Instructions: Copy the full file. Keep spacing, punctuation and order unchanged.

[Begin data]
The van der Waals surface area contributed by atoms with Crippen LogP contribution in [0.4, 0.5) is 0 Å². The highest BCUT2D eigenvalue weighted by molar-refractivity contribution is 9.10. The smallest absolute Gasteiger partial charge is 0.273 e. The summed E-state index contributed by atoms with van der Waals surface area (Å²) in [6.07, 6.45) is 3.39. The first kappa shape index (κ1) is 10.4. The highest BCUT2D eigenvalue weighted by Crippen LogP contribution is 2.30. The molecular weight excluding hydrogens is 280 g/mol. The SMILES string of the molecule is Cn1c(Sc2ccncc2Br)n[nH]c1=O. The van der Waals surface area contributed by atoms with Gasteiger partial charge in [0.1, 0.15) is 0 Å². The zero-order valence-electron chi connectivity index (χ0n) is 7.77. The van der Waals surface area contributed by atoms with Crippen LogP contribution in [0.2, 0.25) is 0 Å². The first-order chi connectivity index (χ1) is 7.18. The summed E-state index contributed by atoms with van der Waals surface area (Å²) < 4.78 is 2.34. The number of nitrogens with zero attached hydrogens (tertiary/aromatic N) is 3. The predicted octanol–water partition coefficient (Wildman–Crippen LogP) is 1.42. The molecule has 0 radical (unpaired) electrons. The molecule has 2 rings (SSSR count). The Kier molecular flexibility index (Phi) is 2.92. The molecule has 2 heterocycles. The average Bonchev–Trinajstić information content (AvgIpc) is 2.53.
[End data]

The van der Waals surface area contributed by atoms with Crippen LogP contribution in [0.4, 0.5) is 0 Å². The highest BCUT2D eigenvalue weighted by molar-refractivity contribution is 9.10. The smallest absolute Gasteiger partial charge is 0.273 e. The summed E-state index contributed by atoms with van der Waals surface area (Å²) in [6.07, 6.45) is 3.39. The first kappa shape index (κ1) is 10.4. The highest BCUT2D eigenvalue weighted by Crippen LogP contribution is 2.30. The molecular weight excluding hydrogens is 280 g/mol. The SMILES string of the molecule is Cn1c(Sc2ccncc2Br)n[nH]c1=O. The van der Waals surface area contributed by atoms with Gasteiger partial charge in [0.1, 0.15) is 0 Å². The zero-order valence-electron chi connectivity index (χ0n) is 7.77. The van der Waals surface area contributed by atoms with Crippen LogP contribution in [0.2, 0.25) is 0 Å². The first-order chi connectivity index (χ1) is 7.18. The summed E-state index contributed by atoms with van der Waals surface area (Å²) < 4.78 is 2.34. The number of nitrogens with zero attached hydrogens (tertiary/aromatic N) is 3. The predicted octanol–water partition coefficient (Wildman–Crippen LogP) is 1.42. The molecule has 0 radical (unpaired) electrons. The molecule has 2 rings (SSSR count). The Kier molecular flexibility index (Phi) is 2.92. The molecule has 2 heterocycles. The average Bonchev–Trinajstić information content (AvgIpc) is 2.53.